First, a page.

Factors of urban sprawl in Bulgaria

  • Aleksandar D. Slaev Varna Free University ”Chernorizets Hrabar”, Varna, Bulgaria
  • Ivan Nikiforov Varna Free University ”Chernorizets Hrabar”, Varna, Bulgaria
Keywords: urban sprawl in Bulgaria; urban market processes; EC urban policy; sustainability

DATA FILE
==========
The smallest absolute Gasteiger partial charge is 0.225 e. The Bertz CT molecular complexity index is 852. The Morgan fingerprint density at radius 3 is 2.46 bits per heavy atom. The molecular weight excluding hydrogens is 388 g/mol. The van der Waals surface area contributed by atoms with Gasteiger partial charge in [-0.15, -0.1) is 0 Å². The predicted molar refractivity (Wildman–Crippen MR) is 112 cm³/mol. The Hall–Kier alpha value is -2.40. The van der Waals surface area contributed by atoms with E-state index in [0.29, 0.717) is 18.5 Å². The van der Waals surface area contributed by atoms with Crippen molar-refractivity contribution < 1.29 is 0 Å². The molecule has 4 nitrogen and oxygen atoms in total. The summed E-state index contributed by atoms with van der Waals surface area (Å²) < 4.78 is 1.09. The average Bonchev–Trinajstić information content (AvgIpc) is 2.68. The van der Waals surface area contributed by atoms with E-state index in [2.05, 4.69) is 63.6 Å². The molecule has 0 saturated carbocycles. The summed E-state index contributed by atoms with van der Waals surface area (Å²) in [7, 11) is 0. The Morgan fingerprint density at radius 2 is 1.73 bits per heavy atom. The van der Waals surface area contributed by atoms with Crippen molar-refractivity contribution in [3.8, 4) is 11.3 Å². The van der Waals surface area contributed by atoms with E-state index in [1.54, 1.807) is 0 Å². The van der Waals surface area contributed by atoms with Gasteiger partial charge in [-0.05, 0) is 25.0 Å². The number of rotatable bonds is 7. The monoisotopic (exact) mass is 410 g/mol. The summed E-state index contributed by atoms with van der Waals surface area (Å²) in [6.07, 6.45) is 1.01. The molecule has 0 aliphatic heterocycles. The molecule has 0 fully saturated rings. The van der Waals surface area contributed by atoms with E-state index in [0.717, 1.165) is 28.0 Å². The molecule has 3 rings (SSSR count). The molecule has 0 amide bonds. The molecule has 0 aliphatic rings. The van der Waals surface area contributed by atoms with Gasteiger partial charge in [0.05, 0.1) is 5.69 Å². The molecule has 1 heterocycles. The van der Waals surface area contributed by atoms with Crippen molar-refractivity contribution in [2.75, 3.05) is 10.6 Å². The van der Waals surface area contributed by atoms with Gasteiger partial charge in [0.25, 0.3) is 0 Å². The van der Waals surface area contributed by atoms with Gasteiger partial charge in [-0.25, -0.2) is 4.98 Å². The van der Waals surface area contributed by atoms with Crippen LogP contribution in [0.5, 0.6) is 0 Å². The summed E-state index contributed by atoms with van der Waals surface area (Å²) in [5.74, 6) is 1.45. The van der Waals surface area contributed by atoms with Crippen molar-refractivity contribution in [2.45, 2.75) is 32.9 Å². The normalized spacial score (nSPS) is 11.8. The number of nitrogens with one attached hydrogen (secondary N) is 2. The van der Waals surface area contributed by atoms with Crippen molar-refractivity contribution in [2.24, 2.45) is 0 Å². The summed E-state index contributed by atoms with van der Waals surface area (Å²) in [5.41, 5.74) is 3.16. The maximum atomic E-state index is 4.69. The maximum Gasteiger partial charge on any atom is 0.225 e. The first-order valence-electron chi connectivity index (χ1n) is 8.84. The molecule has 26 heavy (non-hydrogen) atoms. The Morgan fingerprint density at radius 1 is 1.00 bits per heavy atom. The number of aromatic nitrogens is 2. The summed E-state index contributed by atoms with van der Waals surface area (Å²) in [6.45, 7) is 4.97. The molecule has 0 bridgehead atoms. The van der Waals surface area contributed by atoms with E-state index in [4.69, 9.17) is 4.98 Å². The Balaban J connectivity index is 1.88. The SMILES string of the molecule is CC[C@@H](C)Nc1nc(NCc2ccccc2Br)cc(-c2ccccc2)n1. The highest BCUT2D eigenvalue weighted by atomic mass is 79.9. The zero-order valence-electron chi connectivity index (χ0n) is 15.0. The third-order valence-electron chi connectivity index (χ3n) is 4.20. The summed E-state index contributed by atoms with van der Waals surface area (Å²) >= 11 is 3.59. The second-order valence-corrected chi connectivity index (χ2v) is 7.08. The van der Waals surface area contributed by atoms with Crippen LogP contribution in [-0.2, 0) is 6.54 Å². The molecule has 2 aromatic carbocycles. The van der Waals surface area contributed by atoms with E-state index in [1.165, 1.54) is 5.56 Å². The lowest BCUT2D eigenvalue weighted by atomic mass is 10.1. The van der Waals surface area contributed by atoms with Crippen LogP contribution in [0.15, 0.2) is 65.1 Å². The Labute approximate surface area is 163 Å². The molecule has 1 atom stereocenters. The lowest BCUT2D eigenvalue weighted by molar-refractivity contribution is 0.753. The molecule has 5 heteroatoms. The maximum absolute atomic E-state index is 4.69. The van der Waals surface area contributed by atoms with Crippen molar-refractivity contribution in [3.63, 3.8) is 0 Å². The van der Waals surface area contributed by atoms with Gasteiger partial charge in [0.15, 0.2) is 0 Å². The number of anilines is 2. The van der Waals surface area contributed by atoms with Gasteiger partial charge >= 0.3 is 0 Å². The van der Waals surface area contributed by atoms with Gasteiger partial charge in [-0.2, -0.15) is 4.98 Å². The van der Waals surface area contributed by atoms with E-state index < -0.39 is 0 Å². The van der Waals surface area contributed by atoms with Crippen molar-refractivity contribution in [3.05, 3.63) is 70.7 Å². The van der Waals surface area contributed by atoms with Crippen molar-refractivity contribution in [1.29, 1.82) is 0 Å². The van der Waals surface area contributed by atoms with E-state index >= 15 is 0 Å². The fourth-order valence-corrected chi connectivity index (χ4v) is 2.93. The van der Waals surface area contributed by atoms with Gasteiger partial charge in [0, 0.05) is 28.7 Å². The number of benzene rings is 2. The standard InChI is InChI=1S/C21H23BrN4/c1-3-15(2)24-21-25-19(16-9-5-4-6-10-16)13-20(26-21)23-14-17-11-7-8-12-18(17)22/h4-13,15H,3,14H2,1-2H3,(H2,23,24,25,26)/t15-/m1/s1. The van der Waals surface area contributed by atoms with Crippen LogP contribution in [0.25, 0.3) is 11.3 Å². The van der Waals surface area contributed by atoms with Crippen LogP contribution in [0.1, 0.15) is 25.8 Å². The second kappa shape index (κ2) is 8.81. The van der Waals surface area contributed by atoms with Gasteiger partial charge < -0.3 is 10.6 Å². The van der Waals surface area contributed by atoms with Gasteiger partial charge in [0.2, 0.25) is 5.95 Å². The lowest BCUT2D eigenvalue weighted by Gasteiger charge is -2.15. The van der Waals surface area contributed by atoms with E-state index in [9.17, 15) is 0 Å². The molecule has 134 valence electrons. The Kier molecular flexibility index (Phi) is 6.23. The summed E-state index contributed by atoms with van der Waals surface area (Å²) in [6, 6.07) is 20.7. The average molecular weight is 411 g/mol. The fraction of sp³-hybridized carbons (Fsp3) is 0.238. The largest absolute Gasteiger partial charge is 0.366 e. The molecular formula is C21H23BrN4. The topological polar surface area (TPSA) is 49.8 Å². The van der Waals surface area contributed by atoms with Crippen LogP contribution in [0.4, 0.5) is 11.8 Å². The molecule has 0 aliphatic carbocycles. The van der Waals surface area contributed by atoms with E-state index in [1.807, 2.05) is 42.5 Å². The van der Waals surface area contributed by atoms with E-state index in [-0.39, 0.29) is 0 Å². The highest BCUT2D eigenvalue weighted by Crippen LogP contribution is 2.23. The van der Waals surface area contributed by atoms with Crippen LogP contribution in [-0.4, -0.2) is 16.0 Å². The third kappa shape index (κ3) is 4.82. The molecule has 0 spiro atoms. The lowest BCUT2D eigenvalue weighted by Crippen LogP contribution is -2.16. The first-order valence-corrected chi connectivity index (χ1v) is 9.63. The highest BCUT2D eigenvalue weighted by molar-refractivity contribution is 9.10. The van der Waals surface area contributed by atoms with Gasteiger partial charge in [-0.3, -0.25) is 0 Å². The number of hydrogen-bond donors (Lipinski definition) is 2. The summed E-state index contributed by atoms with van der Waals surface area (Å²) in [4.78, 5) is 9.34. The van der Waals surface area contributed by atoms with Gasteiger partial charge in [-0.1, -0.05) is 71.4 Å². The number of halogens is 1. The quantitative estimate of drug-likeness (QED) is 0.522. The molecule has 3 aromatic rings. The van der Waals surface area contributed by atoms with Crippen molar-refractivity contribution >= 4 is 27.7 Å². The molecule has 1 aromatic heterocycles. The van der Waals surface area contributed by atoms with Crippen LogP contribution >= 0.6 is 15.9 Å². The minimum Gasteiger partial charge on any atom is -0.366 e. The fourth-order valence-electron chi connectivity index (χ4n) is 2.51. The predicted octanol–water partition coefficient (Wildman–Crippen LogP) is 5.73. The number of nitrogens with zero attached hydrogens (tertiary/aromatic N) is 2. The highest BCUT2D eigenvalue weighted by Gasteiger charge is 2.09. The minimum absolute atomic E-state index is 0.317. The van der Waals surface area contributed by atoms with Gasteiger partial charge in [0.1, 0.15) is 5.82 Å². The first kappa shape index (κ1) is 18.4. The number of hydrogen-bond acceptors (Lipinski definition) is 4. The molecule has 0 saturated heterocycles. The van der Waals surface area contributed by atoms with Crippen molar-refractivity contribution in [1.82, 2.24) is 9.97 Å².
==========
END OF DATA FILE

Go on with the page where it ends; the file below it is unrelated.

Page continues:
Urban sprawl has become a topical urban issue first in North America and later in Western Europe. It turned into a major challenge to urban sustainability. However, sprawl in Western Europe has displayed many specific features different than that in North America and these features are related to the concrete circumstances in the two continents. The social, economic and urban situation in the new European democracies is also quite different and this inevitably has its impact on the forms of sprawl. One of the main characteristics of sprawl is that it is considered to be market-led. More precisely, a major factor is the lack of balance between market trends and planning policy that allows for the market players to determine the use of their plots in suburban locations with little reference to the public interests and issues of sustainability. As the countries in Eastern and South-eastern Europe have already made certain progress on their way to market society, the problems of sprawl were faced in these countries too. The goal of the paper is to apply widely accepted definitions of sprawl to the processes in the suburbs of Sofia and, thus, to assess whether these are processes of sprawl. It also aims to study the specific traditions and residential preferences of Sofia's population in order to identify specific characteristics and aspects of the Bulgarian model. The findings of the paper confirm that Bulgaria's capital Sofia is experiencing processes of urban sprawl, particularly in its southern suburban areas - in the foot of Vitosha Mountain. Next, these processes display strong regional characteristics. So far sprawl in Bulgaria is less intensive than that in Western Europe but also than that in the post-socialist countries in Central Europe and in Baltic states. Eventually, the urban forms of Bulgarian sprawl tend to be denser and with mix of single-family and multi-family residential types and mix of land uses.


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